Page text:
PHYSICIAN SPOTLIGHT: DR. BETHANY GALLAGHER
PHYSICIAN SPOTLIGHT: DR. BETHANY GALLAGHER | Dr. Bethany Gallagher, Vanderbilt Orthopaedics, Ankle Trauma, Central Tennessee Dressage Association, Washington University, University of Pennsylvania

Vanderbilt Foot & Ankle Surgeon Brings Her Medical Passion and Love of Horses to Town

As one of just a handful of women orthopaedic surgeons in Middle Tennessee — and the only one specializing in foot and ankle surgery, particularly trauma, you’d think Bethany Gallagher, MD, might get on her high horse. Yet, that’s not Gallagher’s style … unless you mean that literally.

A skilled horsewoman, Gallagher joined the team at Vanderbilt Orthopaedics in 2010 and is swiftly building a practice alongside partner, Brian Thompson, MD, whom she credits with helping launch her career here.

Born in the Bryn Mawr area of Philadelphia, Gallagher and her family moved to Houston when she was 8. That’s where her parents and sister still reside. Once she hit Texas, she caught a familiar disease in those parts – horse fever. She swam and participated in other extracurricular activities at school, but event riding was her passion.
When it came time for college, Gallagher headed back to Philly and the University of Pennsylvania, where she completed her bachelor’s degree in bioengineering. “I liked the material science part of it … the engineering portion of it … and I took some engineering classes that focused on kinematic joints and things like that,” she explained.

Her mentor? A total joint surgeon. “That can be quite attractive when you go to clinics because a lot of the patients really like the outcome. They suffer with painful arthritic joints. They get a replacement, and then they’re able to walk. It was nice,” she said.

And that experience molded her career. “I was a straight shot. I went from the University of Pennsylvania to the University of Texas at San Antonio. To be an orthopaedic surgeon was really all I wanted to do,” Gallagher said.

She admitted that she “wasn’t too savvy” about choosing a medical school based on prominent faculty members and their strengths, but it didn’t seem to matter. “I happened to fall into a department that had some pretty renowned names. That was helpful when I wanted to do some research,” she acknowledged. In particular, she said she was influenced by Charles A. Rockwood, MD, professor and chairman emeritus of the Orthopaedics Department at the UT Health Science Center San Antonio. Rockwood is a prominent shoulder surgeon who worked closely with DePuy Orthopaedics in the development of the Global Shoulder Arthroplasty System.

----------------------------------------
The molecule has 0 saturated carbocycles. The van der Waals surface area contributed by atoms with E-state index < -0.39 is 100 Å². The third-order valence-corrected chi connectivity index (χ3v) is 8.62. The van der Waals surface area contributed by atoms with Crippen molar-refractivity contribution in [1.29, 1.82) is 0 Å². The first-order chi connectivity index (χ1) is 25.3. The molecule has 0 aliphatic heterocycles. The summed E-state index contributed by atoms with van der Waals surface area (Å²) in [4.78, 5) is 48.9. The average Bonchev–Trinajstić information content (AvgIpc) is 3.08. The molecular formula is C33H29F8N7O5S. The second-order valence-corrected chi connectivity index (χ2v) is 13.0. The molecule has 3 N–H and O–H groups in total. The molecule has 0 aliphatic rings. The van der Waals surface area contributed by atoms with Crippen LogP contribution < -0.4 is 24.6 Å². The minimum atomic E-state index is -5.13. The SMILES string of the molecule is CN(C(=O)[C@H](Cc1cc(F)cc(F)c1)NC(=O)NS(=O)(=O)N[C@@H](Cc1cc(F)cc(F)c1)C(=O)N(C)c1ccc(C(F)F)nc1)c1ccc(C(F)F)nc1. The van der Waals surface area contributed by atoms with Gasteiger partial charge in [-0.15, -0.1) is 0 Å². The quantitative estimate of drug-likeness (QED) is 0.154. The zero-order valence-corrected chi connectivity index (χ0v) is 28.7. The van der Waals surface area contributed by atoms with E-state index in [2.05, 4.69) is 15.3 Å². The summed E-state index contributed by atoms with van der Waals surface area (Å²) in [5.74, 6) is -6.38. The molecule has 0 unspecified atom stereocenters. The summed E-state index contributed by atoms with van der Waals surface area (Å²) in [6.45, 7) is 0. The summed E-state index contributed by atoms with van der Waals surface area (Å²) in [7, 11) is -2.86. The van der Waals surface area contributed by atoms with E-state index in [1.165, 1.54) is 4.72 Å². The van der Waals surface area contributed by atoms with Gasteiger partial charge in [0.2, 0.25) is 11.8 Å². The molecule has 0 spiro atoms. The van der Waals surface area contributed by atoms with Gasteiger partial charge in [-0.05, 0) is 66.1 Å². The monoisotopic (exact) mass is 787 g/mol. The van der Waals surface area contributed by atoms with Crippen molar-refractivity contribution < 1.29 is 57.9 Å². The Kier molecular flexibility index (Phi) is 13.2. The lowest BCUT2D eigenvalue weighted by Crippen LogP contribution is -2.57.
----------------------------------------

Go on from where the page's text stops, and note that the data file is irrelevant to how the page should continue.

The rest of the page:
Yet it wasn’t shoulders, hands or knees that interested Gallagher. Much to the surprise of some of her colleagues, she was fascinated by foot and ankle trauma surgery, thanks to a subrotation with a local San Antonio surgeon. Gallagher headed to Washington University in St. Louis for her residency and internship to make that dream a reality. Her research at WashU focused on trauma and new technologies for locking plates, and research during her fellowship at Florida Orthopaedic Institute followed suit with a focus on ankle fractures. She said she hopes to do more trauma research at Vanderbilt.

It was Vanderbilt’s close association with WashU that eventually landed her in Nashville, even though she had every intention of returning to the Lone Star State. Rick Wright, MD, WashU professor in Orthopaedics and residency program director, completed his residency at Vanderbilt, and Thompson, Gallagher’s future partner, was a fellow at WashU when she was a resident. Both encouraged her to take a look at Tennessee.

She doesn’t regret it. Gallagher anticipates that she eventually will move her practice to Mt. Juliet to augment Vanderbilt Orthopaedics’ presence in that rapidly growing community.

Asked if orthopaedic surgery is a tougher fit for women than men, Gallagher said, “I think it can be in certain fields and in certain practices but not at Vanderbilt. Vanderbilt is a very woman-friendly program.” Then she added, “I think as programs become more progressive, you’ll see more women. As you get more women, more women will go into it. They’ll see that you can have a life, have a family, do all the things you want to do, and you can do the field of medicine that you love. You don’t have to choose anymore.”

In Nashville, Gallagher’s closest family member is Bebop, her beloved horse honed in the art of dressage. Once Gallagher established her Middle Tennessee roots, she reached out to the area’s vibrant horse-lover community and was quickly embraced. Gallagher was soon in the market for her own mount, and her riding instructor suggested she contact a Texas dressage trainer who also sells horses. Gallagher headed southwest to familiar ground, where she met Bebop, who was originally owned by a Middle Tennessee resident. “I went down and looked at him, and he’s beautiful. It’s a small world,” she said. “I bought him and brought him back, and the former owner is still in the area. So Bebop has a small fan club of people who knew him as a baby.”

Gallagher and Bebop are a happy pair these days, active in the Central Tennessee Dressage Association. “The dressage riders are a nice community, and the people I ride with here have been really proactive in getting me to shows and introducing me to all the people in the area who ride and ride at the upper levels,” she said.

The dressage scene is a little tamer than Gallagher’s earlier days. “I used to do a lot more jumping, but I don’t as much anymore because if I fall off and get hurt, I won’t be able to keep my horse,” she said. Nonetheless, she confessed that she still jumps occasionally, but not competitively. Apparently, that’s a horse of a different color.



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